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Special Reports Last Updated: Jul 11th, 2007 - 01:20:56

Egypt, a vibrant land of contrasts and contradictions -- Part 1: Getting there
By Bev Conover
Online Journal Editor & Publisher

Jun 4, 2007, 00:30

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Land of the Pharohs. [Bev Conover photo]

Understand that what I shall relate in this series are my own observations, experiences and what I was told by people I encountered. In no way is this a definitive treatise on Egypt or Egyptians.

Since this was my first air trip since 9-11, I wasn�t sure what to expect. Luckily, my name isn�t on the �no-fly� list.

The first leg of my journey started from Gainesville Regional Airport in Florida, where I obtained all three of my boarding passes (Delta�s Atlantic Southeast Airways, Air France to Paris and a second Air France flight to Cairo) and checked my bag straight through to Cairo, crossing my fingers it would arrive with me.

Then clutching the ridiculous plastic quart bag with liquids and gels of 3.5 ounces or less each, depositing it, along with shoes, carry-on and camera bag on the X-ray conveyor, I started through security. I knew I was in for some additional �treatment� when the TSA agent marked my boarding pass with a red pen.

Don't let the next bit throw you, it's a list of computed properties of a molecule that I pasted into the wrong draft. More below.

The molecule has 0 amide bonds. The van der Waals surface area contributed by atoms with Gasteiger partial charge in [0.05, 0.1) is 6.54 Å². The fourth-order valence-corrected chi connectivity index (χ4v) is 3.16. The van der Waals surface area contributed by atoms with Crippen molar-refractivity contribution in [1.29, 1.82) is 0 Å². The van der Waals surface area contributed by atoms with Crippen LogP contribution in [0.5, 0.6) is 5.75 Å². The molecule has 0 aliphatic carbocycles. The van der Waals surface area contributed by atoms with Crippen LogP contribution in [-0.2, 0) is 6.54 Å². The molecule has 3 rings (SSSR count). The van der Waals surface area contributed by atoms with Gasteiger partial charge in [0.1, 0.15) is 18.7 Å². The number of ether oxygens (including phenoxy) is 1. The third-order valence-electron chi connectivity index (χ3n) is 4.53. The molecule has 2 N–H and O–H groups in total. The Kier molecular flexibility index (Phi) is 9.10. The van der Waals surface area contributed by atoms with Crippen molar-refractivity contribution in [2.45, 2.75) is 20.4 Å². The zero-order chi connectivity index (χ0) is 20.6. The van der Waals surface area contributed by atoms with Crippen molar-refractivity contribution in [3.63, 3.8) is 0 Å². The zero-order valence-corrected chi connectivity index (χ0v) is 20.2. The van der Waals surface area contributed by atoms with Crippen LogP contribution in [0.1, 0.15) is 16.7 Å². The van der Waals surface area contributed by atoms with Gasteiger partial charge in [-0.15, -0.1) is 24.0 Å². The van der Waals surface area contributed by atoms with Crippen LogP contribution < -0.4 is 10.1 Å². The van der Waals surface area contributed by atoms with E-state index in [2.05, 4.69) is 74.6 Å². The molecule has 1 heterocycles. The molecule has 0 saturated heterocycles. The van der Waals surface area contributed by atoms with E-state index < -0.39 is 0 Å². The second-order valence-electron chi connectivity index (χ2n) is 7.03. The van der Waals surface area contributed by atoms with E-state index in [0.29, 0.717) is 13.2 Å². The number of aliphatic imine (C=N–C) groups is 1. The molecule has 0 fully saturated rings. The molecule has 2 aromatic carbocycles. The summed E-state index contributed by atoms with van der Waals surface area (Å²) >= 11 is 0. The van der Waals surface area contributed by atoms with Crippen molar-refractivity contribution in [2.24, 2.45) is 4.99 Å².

Sure enough. I was invited to �step over here,� asked if I had ever had �a pat-down� and did I want to go to a �private area.� I told the woman �no� and �no.� Hell, I wanted people to witness this and there was no way I was going to take my eyes off my stuff now sitting on the other end of the conveyor.

Gainesville is a small airport with only two gates and no overflow of passengers. Perhaps the TSA people get bored and have to frisk a few people each day to liven things up.

Little did I realize I that over the next 20-plus hours I would be climbing into and out of planes, from the Aerospatiale/Alenia ATR72 to Atlanta, the Boeing 747-400 to Paris and the Airbus A330 to Cairo.

I hadn�t been to Charles De Gaul airport in Paris since May 2000, when it was a comfortable, civilized place. So I had no knowledge of the construction project underway that caused us to disembark on the tarmac and board shuttle buses that seemed to be giving us a tour of the whole facility before depositing me at the terminal from which to make the connection to Cairo. Interestingly, while I had not left the secure area, I had to go through security again. No shoes off this time, but the silly little plastic bag had to be put through X-ray, along with my carry-on and camera bag.

My only complaint about Air France, aside from being crammed into coach like cattle, is the food it serves is a disgrace to French cuisine.

The flight from Paris to Cairo was uneventful. Clouds, unfortunately, obscured the ground but there was a break long enough for a peek at the Greek islands as we flew over them. My checked bag even made it and my hosts were waiting for me.

The trip back to the US turned into the journey from hell, but more about that in the final part of this series.

Part 2: Cairo and Alexandria

Part 3: People, politics and economics

Final part: The return to the US was the trip from hell

Egypt Photo Gallery

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